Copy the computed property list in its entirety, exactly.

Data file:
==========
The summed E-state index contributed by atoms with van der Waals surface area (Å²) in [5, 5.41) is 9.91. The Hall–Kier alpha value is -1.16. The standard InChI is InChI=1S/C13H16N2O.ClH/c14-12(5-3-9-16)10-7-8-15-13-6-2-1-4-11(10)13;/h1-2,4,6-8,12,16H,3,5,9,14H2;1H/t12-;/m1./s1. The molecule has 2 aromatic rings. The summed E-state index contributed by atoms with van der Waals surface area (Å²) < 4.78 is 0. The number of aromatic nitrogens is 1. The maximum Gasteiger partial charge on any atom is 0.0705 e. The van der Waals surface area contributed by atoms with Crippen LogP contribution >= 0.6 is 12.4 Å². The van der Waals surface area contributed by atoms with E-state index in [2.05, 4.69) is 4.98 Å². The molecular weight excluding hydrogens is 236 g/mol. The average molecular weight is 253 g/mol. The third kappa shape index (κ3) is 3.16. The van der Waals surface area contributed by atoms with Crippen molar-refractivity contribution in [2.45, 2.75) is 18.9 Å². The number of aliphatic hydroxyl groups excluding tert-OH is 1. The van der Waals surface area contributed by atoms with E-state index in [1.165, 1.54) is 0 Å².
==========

The summed E-state index contributed by atoms with van der Waals surface area (Å²) in [5, 5.41) is 9.91. The Hall–Kier alpha value is -1.16. The standard InChI is InChI=1S/C13H16N2O.ClH/c14-12(5-3-9-16)10-7-8-15-13-6-2-1-4-11(10)13;/h1-2,4,6-8,12,16H,3,5,9,14H2;1H/t12-;/m1./s1. The molecule has 2 aromatic rings. The summed E-state index contributed by atoms with van der Waals surface area (Å²) < 4.78 is 0. The number of aromatic nitrogens is 1. The maximum Gasteiger partial charge on any atom is 0.0705 e. The van der Waals surface area contributed by atoms with Crippen LogP contribution >= 0.6 is 12.4 Å². The van der Waals surface area contributed by atoms with E-state index in [2.05, 4.69) is 4.98 Å². The molecular weight excluding hydrogens is 236 g/mol. The average molecular weight is 253 g/mol. The third kappa shape index (κ3) is 3.16. The van der Waals surface area contributed by atoms with Crippen molar-refractivity contribution in [2.45, 2.75) is 18.9 Å². The number of aliphatic hydroxyl groups excluding tert-OH is 1. The van der Waals surface area contributed by atoms with E-state index in [1.165, 1.54) is 0 Å².